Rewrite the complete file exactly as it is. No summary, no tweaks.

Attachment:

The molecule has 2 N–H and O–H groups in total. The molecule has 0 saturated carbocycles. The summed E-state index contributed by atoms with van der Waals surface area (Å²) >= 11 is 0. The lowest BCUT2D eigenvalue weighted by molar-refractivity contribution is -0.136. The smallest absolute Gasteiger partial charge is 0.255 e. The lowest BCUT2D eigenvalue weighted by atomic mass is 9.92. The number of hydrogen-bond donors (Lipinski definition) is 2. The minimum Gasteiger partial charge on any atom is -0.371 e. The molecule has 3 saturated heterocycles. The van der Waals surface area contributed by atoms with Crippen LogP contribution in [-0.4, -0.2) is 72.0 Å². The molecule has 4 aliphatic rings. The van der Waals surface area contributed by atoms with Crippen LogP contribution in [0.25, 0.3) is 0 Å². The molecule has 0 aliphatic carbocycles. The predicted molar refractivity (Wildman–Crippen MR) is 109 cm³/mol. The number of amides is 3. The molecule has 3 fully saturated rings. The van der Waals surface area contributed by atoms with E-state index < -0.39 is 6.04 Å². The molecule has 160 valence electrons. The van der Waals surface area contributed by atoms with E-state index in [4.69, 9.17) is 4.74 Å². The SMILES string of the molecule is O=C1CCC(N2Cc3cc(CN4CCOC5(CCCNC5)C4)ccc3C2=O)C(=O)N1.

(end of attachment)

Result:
The molecule has 2 N–H and O–H groups in total. The molecule has 0 saturated carbocycles. The summed E-state index contributed by atoms with van der Waals surface area (Å²) >= 11 is 0. The lowest BCUT2D eigenvalue weighted by molar-refractivity contribution is -0.136. The smallest absolute Gasteiger partial charge is 0.255 e. The lowest BCUT2D eigenvalue weighted by atomic mass is 9.92. The number of hydrogen-bond donors (Lipinski definition) is 2. The minimum Gasteiger partial charge on any atom is -0.371 e. The molecule has 3 saturated heterocycles. The van der Waals surface area contributed by atoms with Crippen LogP contribution in [-0.4, -0.2) is 72.0 Å². The molecule has 4 aliphatic rings. The van der Waals surface area contributed by atoms with Crippen LogP contribution in [0.25, 0.3) is 0 Å². The molecule has 0 aliphatic carbocycles. The predicted molar refractivity (Wildman–Crippen MR) is 109 cm³/mol. The number of amides is 3. The molecule has 3 fully saturated rings. The van der Waals surface area contributed by atoms with E-state index < -0.39 is 6.04 Å². The molecule has 160 valence electrons. The van der Waals surface area contributed by atoms with E-state index in [4.69, 9.17) is 4.74 Å². The SMILES string of the molecule is O=C1CCC(N2Cc3cc(CN4CCOC5(CCCNC5)C4)ccc3C2=O)C(=O)N1.